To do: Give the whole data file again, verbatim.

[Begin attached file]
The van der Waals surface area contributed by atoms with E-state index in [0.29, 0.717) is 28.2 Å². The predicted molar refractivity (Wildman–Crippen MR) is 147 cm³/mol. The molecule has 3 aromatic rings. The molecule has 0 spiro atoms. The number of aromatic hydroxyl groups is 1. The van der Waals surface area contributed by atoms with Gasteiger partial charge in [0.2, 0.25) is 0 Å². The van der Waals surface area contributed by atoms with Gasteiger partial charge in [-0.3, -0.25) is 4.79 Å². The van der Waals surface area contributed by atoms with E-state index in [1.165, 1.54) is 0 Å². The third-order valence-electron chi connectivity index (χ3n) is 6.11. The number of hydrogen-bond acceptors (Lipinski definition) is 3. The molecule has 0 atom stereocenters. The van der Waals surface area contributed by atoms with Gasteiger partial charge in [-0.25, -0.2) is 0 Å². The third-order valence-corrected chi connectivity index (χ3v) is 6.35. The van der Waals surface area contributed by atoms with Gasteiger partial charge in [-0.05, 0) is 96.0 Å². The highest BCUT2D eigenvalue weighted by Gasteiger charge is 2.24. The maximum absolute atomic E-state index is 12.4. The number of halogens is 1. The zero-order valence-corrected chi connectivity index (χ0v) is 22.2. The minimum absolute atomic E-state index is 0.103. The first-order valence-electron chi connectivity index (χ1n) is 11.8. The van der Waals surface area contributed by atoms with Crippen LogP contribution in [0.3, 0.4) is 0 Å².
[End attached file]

The van der Waals surface area contributed by atoms with E-state index in [0.29, 0.717) is 28.2 Å². The predicted molar refractivity (Wildman–Crippen MR) is 147 cm³/mol. The molecule has 3 aromatic rings. The molecule has 0 spiro atoms. The number of aromatic hydroxyl groups is 1. The van der Waals surface area contributed by atoms with Gasteiger partial charge in [0.2, 0.25) is 0 Å². The van der Waals surface area contributed by atoms with Gasteiger partial charge in [-0.3, -0.25) is 4.79 Å². The van der Waals surface area contributed by atoms with E-state index in [1.165, 1.54) is 0 Å². The third-order valence-electron chi connectivity index (χ3n) is 6.11. The number of hydrogen-bond acceptors (Lipinski definition) is 3. The molecule has 0 atom stereocenters. The van der Waals surface area contributed by atoms with Gasteiger partial charge in [-0.25, -0.2) is 0 Å². The third-order valence-corrected chi connectivity index (χ3v) is 6.35. The van der Waals surface area contributed by atoms with Gasteiger partial charge in [-0.05, 0) is 96.0 Å². The highest BCUT2D eigenvalue weighted by Gasteiger charge is 2.24. The maximum absolute atomic E-state index is 12.4. The number of halogens is 1. The zero-order valence-corrected chi connectivity index (χ0v) is 22.2. The minimum absolute atomic E-state index is 0.103. The first-order valence-electron chi connectivity index (χ1n) is 11.8. The van der Waals surface area contributed by atoms with Crippen LogP contribution in [0.3, 0.4) is 0 Å².